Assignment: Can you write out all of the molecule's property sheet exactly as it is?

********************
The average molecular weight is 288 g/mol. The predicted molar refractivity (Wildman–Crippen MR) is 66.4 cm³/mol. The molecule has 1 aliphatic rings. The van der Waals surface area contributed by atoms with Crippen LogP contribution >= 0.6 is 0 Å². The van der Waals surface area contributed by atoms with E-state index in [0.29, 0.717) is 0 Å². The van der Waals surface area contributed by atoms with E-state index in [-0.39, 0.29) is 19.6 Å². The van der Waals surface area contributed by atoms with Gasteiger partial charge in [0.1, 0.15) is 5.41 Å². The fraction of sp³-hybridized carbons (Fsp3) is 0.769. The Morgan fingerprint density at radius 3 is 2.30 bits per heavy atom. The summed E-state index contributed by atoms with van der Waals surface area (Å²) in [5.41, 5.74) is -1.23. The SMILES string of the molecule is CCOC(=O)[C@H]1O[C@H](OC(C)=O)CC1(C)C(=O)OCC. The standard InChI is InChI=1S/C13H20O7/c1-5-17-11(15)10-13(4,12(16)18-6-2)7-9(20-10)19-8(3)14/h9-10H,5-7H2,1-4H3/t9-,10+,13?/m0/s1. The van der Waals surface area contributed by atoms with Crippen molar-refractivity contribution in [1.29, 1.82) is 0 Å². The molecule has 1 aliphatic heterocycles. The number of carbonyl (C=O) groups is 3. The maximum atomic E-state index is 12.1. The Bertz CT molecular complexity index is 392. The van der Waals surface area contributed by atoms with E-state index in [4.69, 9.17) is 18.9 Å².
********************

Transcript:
The average molecular weight is 288 g/mol. The predicted molar refractivity (Wildman–Crippen MR) is 66.4 cm³/mol. The molecule has 1 aliphatic rings. The van der Waals surface area contributed by atoms with Crippen LogP contribution >= 0.6 is 0 Å². The van der Waals surface area contributed by atoms with E-state index in [0.29, 0.717) is 0 Å². The van der Waals surface area contributed by atoms with E-state index in [-0.39, 0.29) is 19.6 Å². The van der Waals surface area contributed by atoms with Gasteiger partial charge in [0.1, 0.15) is 5.41 Å². The fraction of sp³-hybridized carbons (Fsp3) is 0.769. The Morgan fingerprint density at radius 3 is 2.30 bits per heavy atom. The summed E-state index contributed by atoms with van der Waals surface area (Å²) in [5.41, 5.74) is -1.23. The SMILES string of the molecule is CCOC(=O)[C@H]1O[C@H](OC(C)=O)CC1(C)C(=O)OCC. The standard InChI is InChI=1S/C13H20O7/c1-5-17-11(15)10-13(4,12(16)18-6-2)7-9(20-10)19-8(3)14/h9-10H,5-7H2,1-4H3/t9-,10+,13?/m0/s1. The van der Waals surface area contributed by atoms with Crippen molar-refractivity contribution in [1.29, 1.82) is 0 Å². The molecule has 1 aliphatic heterocycles. The number of carbonyl (C=O) groups is 3. The maximum atomic E-state index is 12.1. The Bertz CT molecular complexity index is 392. The van der Waals surface area contributed by atoms with E-state index in [4.69, 9.17) is 18.9 Å².